Twenty-four runaways and missing children were located in May during a joint effort by law enforcement agencies and child advocacy groups in El Paso, Texas, officials first announced Tuesday.
Beginning in mid-May, Homeland Security Investigations (HSI) and the Texas Department of Public Safety led the effort dubbed “Operation Lost Souls,” marking the first time more than 15 child advocacy groups and law enforcement agencies joined forces in El Paso to locate missing children reported to the National Crime Information Center.
Of the two dozen children found, 18 were females and six were males. Three of the missing children were discovered in Mexico, one in Puerto Rico, one in California and one in Oklahoma. The remaining children were discovered in Texas.
“Unfortunately, all too often children are subjected to a myriad of negative influences such as abusive home environments, homelessness, substance abuse and online enticement that causes them to run away,” Erik P. Breitzke, special agent in charge of HSI in El Paso, said during a press conference, according to Border Report. “This operation is one example of how the El Paso law enforcement and services provider community works together to keep our streets safe.”
Most of the children were returned to their families, and every found child was given health and psychological screenings.
“Many times, these children cannot help themselves; they are being exploited and often times living in less than desirable conditions,” said Orlando Alanis, regional director of the Department of Public Safety for West Texas. “Child sex trafficking and human trafficking are serious concerns for the El Paso community, the state of Texas and the nation.”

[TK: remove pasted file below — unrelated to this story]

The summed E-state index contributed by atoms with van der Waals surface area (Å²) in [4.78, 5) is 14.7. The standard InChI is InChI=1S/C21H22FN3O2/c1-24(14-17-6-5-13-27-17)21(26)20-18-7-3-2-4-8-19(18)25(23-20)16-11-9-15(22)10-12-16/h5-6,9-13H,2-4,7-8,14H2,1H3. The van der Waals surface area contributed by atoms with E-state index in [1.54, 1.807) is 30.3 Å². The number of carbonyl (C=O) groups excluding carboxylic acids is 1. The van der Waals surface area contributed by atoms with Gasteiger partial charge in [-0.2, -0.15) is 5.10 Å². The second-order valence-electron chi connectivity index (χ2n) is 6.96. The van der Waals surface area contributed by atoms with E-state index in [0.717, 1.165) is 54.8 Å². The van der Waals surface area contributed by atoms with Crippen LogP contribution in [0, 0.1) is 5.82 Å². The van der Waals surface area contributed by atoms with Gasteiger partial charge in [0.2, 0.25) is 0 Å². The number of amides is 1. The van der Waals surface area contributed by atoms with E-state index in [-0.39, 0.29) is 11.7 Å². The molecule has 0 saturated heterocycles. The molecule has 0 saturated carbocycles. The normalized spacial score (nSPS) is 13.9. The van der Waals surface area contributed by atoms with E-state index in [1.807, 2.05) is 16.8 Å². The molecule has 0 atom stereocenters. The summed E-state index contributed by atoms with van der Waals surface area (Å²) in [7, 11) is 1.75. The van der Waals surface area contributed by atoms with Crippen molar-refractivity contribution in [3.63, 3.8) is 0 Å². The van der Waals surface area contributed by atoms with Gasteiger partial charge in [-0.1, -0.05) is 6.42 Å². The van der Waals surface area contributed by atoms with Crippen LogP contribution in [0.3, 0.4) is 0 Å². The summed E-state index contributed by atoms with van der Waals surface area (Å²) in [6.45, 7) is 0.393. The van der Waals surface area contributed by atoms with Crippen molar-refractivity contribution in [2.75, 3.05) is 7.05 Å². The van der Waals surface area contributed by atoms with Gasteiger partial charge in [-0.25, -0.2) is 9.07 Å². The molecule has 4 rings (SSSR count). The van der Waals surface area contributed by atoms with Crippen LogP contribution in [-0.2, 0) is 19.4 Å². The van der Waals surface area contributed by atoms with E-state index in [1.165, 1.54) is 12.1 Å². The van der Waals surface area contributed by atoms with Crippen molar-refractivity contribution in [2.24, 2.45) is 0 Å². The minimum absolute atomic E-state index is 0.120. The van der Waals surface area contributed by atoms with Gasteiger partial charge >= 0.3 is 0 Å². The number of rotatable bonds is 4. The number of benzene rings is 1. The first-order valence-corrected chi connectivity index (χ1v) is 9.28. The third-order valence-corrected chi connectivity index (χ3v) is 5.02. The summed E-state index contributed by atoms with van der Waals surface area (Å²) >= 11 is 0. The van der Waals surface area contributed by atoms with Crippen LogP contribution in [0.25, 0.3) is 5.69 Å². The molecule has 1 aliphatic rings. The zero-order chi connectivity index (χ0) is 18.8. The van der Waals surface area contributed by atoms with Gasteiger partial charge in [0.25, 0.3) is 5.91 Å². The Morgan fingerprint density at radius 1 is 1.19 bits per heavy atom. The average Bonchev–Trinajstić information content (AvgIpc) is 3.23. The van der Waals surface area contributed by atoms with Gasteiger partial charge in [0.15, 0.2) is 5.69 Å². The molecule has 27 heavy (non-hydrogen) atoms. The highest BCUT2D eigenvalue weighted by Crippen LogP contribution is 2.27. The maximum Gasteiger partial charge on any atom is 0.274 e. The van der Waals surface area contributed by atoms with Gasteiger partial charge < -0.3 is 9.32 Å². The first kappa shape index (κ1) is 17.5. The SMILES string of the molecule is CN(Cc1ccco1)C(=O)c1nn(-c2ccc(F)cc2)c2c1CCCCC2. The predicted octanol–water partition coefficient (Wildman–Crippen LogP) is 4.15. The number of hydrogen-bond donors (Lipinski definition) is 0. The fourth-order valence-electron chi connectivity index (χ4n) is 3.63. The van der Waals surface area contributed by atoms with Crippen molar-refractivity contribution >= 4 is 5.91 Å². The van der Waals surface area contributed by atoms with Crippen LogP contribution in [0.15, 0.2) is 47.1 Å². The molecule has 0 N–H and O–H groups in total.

“Sometimes we find them with family members, and it becomes a civil matter, that’s why we are reporting them as located and not necessarily returned,” Alanis said. “We find them in situations they were taken by family. If they’re in a good situation, we just leave them there because then it becomes a civil matter between families.”
Authorities said at least one of the children was a victim of sexual assault and several investigations have been opened into possible sexual assault and human trafficking.
“Runaway children are at high risk of becoming trafficking victims and falling prey to individuals who want to hurt them and jeopardize their health and safety,” Breitzke said in a statement.
“I commend the law enforcement agencies and non-governmental organizations that participated in this operation that very well may have helped save lives,” he continued. “We will continue to collaborate and work tirelessly to identify and recover missing children.”
To report a missing child or information on online solicitation and exploitation of a minor, contact the National Center for Missing & Exploited Children hotline at 1-800-843-5678 or online at missingkids.org.
To report human trafficking, call the National Human Trafficking Hotline at 888-373-7888.